The Khasneh, or Treasury Building, above, can be seen through the Siq, a gash in the mountainside. (photo: courtesy of the Jordan Information Bureau)
This proud ruin was once a deir, or monastery. (photo: courtesy of the Jordan Information Bureau)
The colors of flame and sunset are mirrored in rock. (photo: courtesy of the Jordan Information Bureau)
The Customs House dining room. (photo: courtesy of the Jordan Information Bureau)
Visitors can enter Petra only on horseback — or on foot. (photo: Rev. Leon V. Kofod)
In 1812 a young Swiss man, rather poorly disguised as an Arab pilgrim, convinced a local guide in Jordan to lead him into an area where few had visited in many centuries. At first the guide was reluctant and later suspicious, so the intrepid explorer, named John Lewis Burkhardt, explained that he had made a holy vow to sacrifice at the tomb of Aaron.
Satisfied with this explanation, at least for the time being, the Arab guide led the Swiss man into rugged sandstone mountains. Burkhardts visit was a short one since the guides suspicion grew stronger. The explorer made his sacrifice, and upon threats from the guide, he fled the area in haste. Yet there had been enough time for him to rediscover Petra.
Petra is a place of enduring mystery. Perhaps it is the way the Siq frames the magnificent Treasury building, or the aspect of the gaunt hills cut by deep wadis or rivers Perhaps it is the twinkling lights from tourist tents in the blackness of the valleys nights Or it could be the very history of the celebrated ghost town which adds to Petras aura. There is just something about the city that draws all who see it like a magnet.
In Biblical times Petra, then known as Selah, was a hidden valley city, a natural fortress set in the awesome mountains of southern Jordan, east of the Dead Sea. This area then known as Edom was wrested from its original inhabitants by Esau, the son of Isaac, who was tricked out of his rightful inheritance by his twin brother, Jacob.
In the 8th century B.C., the Nabateans took over the caravan route of the Kings Highway through Edom, raiding the passing caravans and then retreating into the surrounding mountains to stash their loot in the hidden valley. Making Petra their capital, the Nabateans had such a successful robber policy that in the three centuries before Christs birth and the two following, they built up one of the greatest trading kingdoms in the Middle East.
During the first half of the first century B.C., Petra was ruled by King Aretas III, the Philhellene. The kings love for Greek culture was reflected in the citys appearance. At this time, Petra began to take on the aspect of a Hellenistic city.
The wealth and beauty of the kingdom ruled from Petra inevitably inspired the greed of the Roman Empire, and after many unsuccessful attempts, the Romans finally incorporated the Nabatean lands into their Province of Arabia.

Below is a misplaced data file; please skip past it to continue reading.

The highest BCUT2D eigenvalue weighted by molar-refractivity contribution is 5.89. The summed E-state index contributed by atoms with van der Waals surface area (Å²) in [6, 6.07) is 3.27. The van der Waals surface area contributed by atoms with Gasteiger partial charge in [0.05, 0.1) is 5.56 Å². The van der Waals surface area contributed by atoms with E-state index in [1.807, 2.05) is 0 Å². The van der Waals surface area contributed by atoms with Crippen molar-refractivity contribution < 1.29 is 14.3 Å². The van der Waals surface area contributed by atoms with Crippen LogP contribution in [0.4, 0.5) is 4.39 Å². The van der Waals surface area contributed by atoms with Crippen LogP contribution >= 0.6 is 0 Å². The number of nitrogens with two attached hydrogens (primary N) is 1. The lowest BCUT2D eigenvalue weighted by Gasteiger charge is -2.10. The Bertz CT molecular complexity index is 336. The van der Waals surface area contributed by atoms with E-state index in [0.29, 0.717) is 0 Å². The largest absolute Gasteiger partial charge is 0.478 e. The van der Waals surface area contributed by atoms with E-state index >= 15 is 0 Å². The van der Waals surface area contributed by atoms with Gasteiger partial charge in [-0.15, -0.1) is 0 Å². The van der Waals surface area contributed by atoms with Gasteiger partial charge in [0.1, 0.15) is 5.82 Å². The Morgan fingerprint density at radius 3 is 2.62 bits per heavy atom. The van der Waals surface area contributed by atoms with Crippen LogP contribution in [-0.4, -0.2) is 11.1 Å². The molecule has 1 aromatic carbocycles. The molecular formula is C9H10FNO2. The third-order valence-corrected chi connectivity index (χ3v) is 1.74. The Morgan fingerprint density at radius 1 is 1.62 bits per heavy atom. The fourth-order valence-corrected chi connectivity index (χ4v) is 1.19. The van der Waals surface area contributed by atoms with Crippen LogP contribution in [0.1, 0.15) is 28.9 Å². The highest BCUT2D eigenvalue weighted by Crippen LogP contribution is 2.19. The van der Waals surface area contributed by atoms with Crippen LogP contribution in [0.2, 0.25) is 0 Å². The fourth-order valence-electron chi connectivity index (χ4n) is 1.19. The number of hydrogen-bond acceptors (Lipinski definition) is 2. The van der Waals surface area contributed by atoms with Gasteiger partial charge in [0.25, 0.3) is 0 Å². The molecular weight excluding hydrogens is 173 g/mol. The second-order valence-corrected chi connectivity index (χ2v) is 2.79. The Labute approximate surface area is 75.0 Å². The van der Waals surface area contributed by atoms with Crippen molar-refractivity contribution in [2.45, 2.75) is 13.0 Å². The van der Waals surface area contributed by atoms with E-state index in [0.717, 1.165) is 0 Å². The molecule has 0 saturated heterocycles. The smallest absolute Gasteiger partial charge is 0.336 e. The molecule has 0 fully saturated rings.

From this point on, Petra was a typical Roman town, having a colonnaded street, a theater, a fine road system, temples and baths. Virtually all of these structures remain in Petra today.
In the third century when the Roman Empire was beset by economic and political troubles, Petra shared in its tragic fate, and eventually sank into obscurity.
And so, Petra lay forgotten for twelve centuries, until Burkhardts rediscovery in 1812. Slowly, Petra became known throughout the world as a strange, fascinating, magnificent place.
The entrance to the lost city is a crack in the mountains called the Siq. Through this opening the magnificent Khasneh, or Treasury comes into view. Once in the city itself, it becomes apparent why Petra never again will be forgotten.
The beautiful facades of the buildings are carved in a variety of Greek, Roman and Assyrian designs, and the sun dances off them making the striated rock faces glitter. The ancient craftsmen had to devise a special system to make these unforgettable designs: starting at the top, they carved deep enough into the stone to construct a two-foot wide scaffold as they worked their way to ground level.
Most of Petra was carved out of living rock, and so, only the freestanding buildings have suffered from earthquakes. The mood of Petras elusive, timeless mystery has been described by Crystal M. Bennett:
The multicolored striations of blue, white, yellow and black give the sandy rocks a scenic brilliance and magnificence. The colors change with the play of light so that Petra never presents the same aspect for more than a few minutes. This ever-changing color presents a challenge to the photographic skill of visitors, whose number daily increases. With the setting sun they depart; the echoes of the clatter of horses hoofs and the shrill cries of the Arab guides gradually die away. Night falls swiftly; the mountains become a dark purple to black, with a glow here and there from fires within the Bedouins caves and tents. Petra retires once again into its secret world.*
* Archaeological Discoveries in the Holy Land